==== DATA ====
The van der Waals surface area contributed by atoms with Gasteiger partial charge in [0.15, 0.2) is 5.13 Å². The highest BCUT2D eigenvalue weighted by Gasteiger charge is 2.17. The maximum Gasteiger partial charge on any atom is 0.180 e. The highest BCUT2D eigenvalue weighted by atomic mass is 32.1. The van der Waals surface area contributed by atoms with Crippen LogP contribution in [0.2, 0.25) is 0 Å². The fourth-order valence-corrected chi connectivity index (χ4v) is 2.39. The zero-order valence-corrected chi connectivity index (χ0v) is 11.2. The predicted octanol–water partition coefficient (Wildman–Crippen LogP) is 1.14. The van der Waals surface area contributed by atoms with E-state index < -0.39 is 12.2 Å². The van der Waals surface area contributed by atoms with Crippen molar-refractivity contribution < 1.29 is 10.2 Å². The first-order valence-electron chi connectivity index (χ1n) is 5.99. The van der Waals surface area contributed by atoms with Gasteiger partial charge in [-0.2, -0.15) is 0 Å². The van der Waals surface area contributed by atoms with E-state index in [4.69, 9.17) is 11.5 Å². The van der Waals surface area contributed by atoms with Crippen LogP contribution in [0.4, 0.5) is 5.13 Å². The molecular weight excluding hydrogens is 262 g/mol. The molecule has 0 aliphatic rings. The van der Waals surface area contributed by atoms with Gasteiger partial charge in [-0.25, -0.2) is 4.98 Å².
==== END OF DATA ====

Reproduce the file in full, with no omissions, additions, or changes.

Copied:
The van der Waals surface area contributed by atoms with Gasteiger partial charge in [0.15, 0.2) is 5.13 Å². The highest BCUT2D eigenvalue weighted by Gasteiger charge is 2.17. The maximum Gasteiger partial charge on any atom is 0.180 e. The highest BCUT2D eigenvalue weighted by atomic mass is 32.1. The van der Waals surface area contributed by atoms with Crippen LogP contribution in [0.2, 0.25) is 0 Å². The fourth-order valence-corrected chi connectivity index (χ4v) is 2.39. The zero-order valence-corrected chi connectivity index (χ0v) is 11.2. The predicted octanol–water partition coefficient (Wildman–Crippen LogP) is 1.14. The van der Waals surface area contributed by atoms with E-state index < -0.39 is 12.2 Å². The van der Waals surface area contributed by atoms with Crippen molar-refractivity contribution < 1.29 is 10.2 Å². The first-order valence-electron chi connectivity index (χ1n) is 5.99. The van der Waals surface area contributed by atoms with Gasteiger partial charge in [-0.2, -0.15) is 0 Å². The van der Waals surface area contributed by atoms with E-state index in [4.69, 9.17) is 11.5 Å². The van der Waals surface area contributed by atoms with Crippen LogP contribution in [0.4, 0.5) is 5.13 Å². The molecular weight excluding hydrogens is 262 g/mol. The molecule has 0 aliphatic rings. The van der Waals surface area contributed by atoms with Gasteiger partial charge in [-0.25, -0.2) is 4.98 Å².